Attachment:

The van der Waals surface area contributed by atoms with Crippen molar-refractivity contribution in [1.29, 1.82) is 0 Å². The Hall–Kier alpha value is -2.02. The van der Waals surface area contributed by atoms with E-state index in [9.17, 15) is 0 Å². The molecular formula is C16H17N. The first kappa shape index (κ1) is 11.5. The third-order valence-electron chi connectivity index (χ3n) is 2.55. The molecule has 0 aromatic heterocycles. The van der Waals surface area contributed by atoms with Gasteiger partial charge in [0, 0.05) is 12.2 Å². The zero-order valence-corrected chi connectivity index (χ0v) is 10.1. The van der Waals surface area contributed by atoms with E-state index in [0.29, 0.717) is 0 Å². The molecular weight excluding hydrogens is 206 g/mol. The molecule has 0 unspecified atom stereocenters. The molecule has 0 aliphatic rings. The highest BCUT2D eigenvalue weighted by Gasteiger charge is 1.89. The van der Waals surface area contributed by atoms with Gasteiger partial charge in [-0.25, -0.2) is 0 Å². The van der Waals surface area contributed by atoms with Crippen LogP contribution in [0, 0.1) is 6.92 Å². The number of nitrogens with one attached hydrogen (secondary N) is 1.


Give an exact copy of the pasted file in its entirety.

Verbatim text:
The van der Waals surface area contributed by atoms with Crippen molar-refractivity contribution in [1.29, 1.82) is 0 Å². The Hall–Kier alpha value is -2.02. The van der Waals surface area contributed by atoms with E-state index in [9.17, 15) is 0 Å². The molecular formula is C16H17N. The first kappa shape index (κ1) is 11.5. The third-order valence-electron chi connectivity index (χ3n) is 2.55. The molecule has 0 aromatic heterocycles. The van der Waals surface area contributed by atoms with Gasteiger partial charge in [0, 0.05) is 12.2 Å². The zero-order valence-corrected chi connectivity index (χ0v) is 10.1. The van der Waals surface area contributed by atoms with E-state index in [0.29, 0.717) is 0 Å². The molecular weight excluding hydrogens is 206 g/mol. The molecule has 0 unspecified atom stereocenters. The molecule has 0 aliphatic rings. The highest BCUT2D eigenvalue weighted by Gasteiger charge is 1.89. The van der Waals surface area contributed by atoms with Gasteiger partial charge in [-0.25, -0.2) is 0 Å². The van der Waals surface area contributed by atoms with Crippen LogP contribution in [0, 0.1) is 6.92 Å². The number of nitrogens with one attached hydrogen (secondary N) is 1.